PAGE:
Fast talking, few-to-no small children, an insane amount of pop culture references, and poignant mother-daughter relationships. This is Gilmore Girls, and what’s not to love?
Gilmore Girls came out in the fall of 2000, and people (okay, mostly females) fell in love with Stars Hollow and its inhabitants. I was entering high school when the show premiered, and I watched it religiously with my sisters and my mother. As true Gilmore Girls fans, we watched reruns, bought DVDs, and rejoiced when Netflix picked up the show. We even took to just listening to it at times, much to my dad’s chagrin. When my cousin, who shares our obsession, got married, we threw her a Gilmore Girls themed shower, complete with chuppah and Founder’s Day punch!
It should come as no surprise then that I was ecstatic when news of the revival hit. I have big plans to watch all four episodes in one fell swoop with my sister in the wee hours of the morning on release day. In preparation, I have been rewatching all the previous seasons, even suffering through the inauspicious season seven.
While I have been watching the old episodes, the mother-daughter dynamics of the show really hit home again. I don’t always agree with the parenting choices of Lorelei, but I respect how much she cares about her family and admire how the show deals with life and love. Reflecting on all that, I have compiled a list of motherhood lessons inspired by Lorelei Gilmore, to be read very fast while drinking copious amounts of coffee.
- Eat together. While the nutritional value of Lorelei and Rory’s meals is dubious, the sheer amount of time they spend together over food and beverage in the show is admirable. They talk, they laugh, they fight. I already wrote about how important I think eating as a family is, regardless of what is on the table, and the Gilmore girls underlie that with their meals as they talk about everything from lip gloss to sex. And, really, who doesn’t secretly want to eat like that in real life?
- Have your own life. Throughout the series, we watch Lorelei continue to build her own life while parenting her daughter. She takes trips, attends and graduates from business school at the community college, opens her own inn, has several romantic relationships (even though she clearly only needed one from the first season), keeps up her friendships, stays involved in her community (who wouldn’t want to be the Renoir girl?), and generally lives her own life. There are some poignant moments when Lorelei realizes that Rory is going to grow up and move on with her life. This is a sobering reminder for any mother, and she took it upon herself to make sure she had something more than cats and bulbs to think about.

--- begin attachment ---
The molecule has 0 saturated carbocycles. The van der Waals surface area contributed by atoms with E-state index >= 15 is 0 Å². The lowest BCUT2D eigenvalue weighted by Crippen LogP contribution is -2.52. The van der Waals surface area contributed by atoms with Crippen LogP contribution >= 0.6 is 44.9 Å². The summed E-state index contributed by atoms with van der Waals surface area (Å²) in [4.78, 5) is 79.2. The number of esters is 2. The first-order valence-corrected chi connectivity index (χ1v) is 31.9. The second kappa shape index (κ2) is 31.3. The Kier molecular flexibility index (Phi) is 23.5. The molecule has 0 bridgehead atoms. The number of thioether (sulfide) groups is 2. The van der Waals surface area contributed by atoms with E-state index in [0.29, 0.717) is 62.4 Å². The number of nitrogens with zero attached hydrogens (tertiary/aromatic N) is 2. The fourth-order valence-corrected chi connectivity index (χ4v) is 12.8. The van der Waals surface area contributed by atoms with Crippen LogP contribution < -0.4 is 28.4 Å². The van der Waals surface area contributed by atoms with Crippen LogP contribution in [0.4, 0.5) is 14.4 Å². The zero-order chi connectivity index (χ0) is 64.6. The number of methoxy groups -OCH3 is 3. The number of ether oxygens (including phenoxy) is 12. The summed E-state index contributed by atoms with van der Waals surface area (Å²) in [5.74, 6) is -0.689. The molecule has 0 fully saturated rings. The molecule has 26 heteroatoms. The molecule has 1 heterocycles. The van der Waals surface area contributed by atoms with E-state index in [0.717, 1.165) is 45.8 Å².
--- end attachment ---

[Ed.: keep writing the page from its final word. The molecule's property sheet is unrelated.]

- Make your house a safe space. While I don’t always agree with the mother-daughter roles on the show, I do love the safe space Lorelei creates in her home. I want my home to be a place where my kids can feel safe, welcomed, and loved, no matter what. I never want them to be afraid to come home. Rory calls her mom after being in a car accident and after getting arrested. She came home after taking time off of school and frustrating her mother beyond belief. That’s a true home.
- Tough love. The dark days of the show occur during a lengthy rift between Lorelei and Rory. One of the few times Rory does not exhibit perfect child syndrome and takes a detour off her path, Lorelei makes the difficult decision not to assist her while she flails. It’s a hard part to watch, but it’s a true parenting dilemma at any age. Eventually, Rory comes to her senses, and Lorelei welcomes her home with open arms, prepared to help Rory get her life back on track. Cue sighs of relief that the tantrum is over.
- Cultivate family relationships. Throughout the show, Lorelei’s relationship with her parents is full of past resentment, old fights, and new challenges. However, she continually pushes Rory to form a closer bond with them. She does the same with Rory’s father. I appreciate how much she values her daughter’s relationships with family members, even those with whom she has difficulties. This is a hard lesson to emulate because of the emotions involved, but it helps to remember that the more people who love your child, the better.
I can’t wait to see how the time has passed in Stars Hollow and how the relationships have changed over the years. Maybe Lorelei will have some new lessons to teach me, but she will absolutely have new eating habits, a plethora of jokes, and a few killer outfits to behold. Is it November 25 yet? Oy with the poodles already!